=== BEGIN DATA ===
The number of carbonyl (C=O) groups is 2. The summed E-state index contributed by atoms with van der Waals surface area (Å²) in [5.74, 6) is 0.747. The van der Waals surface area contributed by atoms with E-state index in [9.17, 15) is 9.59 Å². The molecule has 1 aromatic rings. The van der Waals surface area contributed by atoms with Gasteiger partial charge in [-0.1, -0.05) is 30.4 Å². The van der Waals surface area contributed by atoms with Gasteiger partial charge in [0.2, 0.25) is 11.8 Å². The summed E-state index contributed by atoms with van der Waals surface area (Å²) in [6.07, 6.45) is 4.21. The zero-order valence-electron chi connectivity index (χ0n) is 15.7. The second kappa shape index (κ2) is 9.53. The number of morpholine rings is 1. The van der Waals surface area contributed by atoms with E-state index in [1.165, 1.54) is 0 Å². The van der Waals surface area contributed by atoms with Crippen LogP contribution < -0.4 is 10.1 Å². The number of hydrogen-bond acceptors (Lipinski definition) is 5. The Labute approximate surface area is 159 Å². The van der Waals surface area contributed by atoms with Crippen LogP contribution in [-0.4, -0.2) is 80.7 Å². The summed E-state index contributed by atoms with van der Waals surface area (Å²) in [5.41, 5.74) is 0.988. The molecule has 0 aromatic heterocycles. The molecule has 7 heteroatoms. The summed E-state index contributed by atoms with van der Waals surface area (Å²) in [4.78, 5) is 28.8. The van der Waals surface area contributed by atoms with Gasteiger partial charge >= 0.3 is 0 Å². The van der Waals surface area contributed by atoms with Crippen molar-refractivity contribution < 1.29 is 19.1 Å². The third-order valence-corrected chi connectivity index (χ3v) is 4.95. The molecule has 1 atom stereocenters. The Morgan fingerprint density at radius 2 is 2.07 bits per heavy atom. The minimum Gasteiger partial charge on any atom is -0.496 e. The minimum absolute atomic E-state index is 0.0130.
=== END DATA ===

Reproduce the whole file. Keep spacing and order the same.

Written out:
The number of carbonyl (C=O) groups is 2. The summed E-state index contributed by atoms with van der Waals surface area (Å²) in [5.74, 6) is 0.747. The van der Waals surface area contributed by atoms with E-state index in [9.17, 15) is 9.59 Å². The molecule has 1 aromatic rings. The van der Waals surface area contributed by atoms with Gasteiger partial charge in [-0.1, -0.05) is 30.4 Å². The van der Waals surface area contributed by atoms with Gasteiger partial charge in [0.2, 0.25) is 11.8 Å². The summed E-state index contributed by atoms with van der Waals surface area (Å²) in [6.07, 6.45) is 4.21. The zero-order valence-electron chi connectivity index (χ0n) is 15.7. The second kappa shape index (κ2) is 9.53. The number of morpholine rings is 1. The van der Waals surface area contributed by atoms with E-state index in [1.165, 1.54) is 0 Å². The van der Waals surface area contributed by atoms with Crippen LogP contribution < -0.4 is 10.1 Å². The number of hydrogen-bond acceptors (Lipinski definition) is 5. The Labute approximate surface area is 159 Å². The van der Waals surface area contributed by atoms with Crippen LogP contribution in [-0.4, -0.2) is 80.7 Å². The summed E-state index contributed by atoms with van der Waals surface area (Å²) in [5.41, 5.74) is 0.988. The molecule has 0 aromatic heterocycles. The molecule has 7 heteroatoms. The summed E-state index contributed by atoms with van der Waals surface area (Å²) in [4.78, 5) is 28.8. The van der Waals surface area contributed by atoms with Gasteiger partial charge >= 0.3 is 0 Å². The van der Waals surface area contributed by atoms with Crippen molar-refractivity contribution < 1.29 is 19.1 Å². The third-order valence-corrected chi connectivity index (χ3v) is 4.95. The molecule has 1 atom stereocenters. The Morgan fingerprint density at radius 2 is 2.07 bits per heavy atom. The minimum Gasteiger partial charge on any atom is -0.496 e. The minimum absolute atomic E-state index is 0.0130.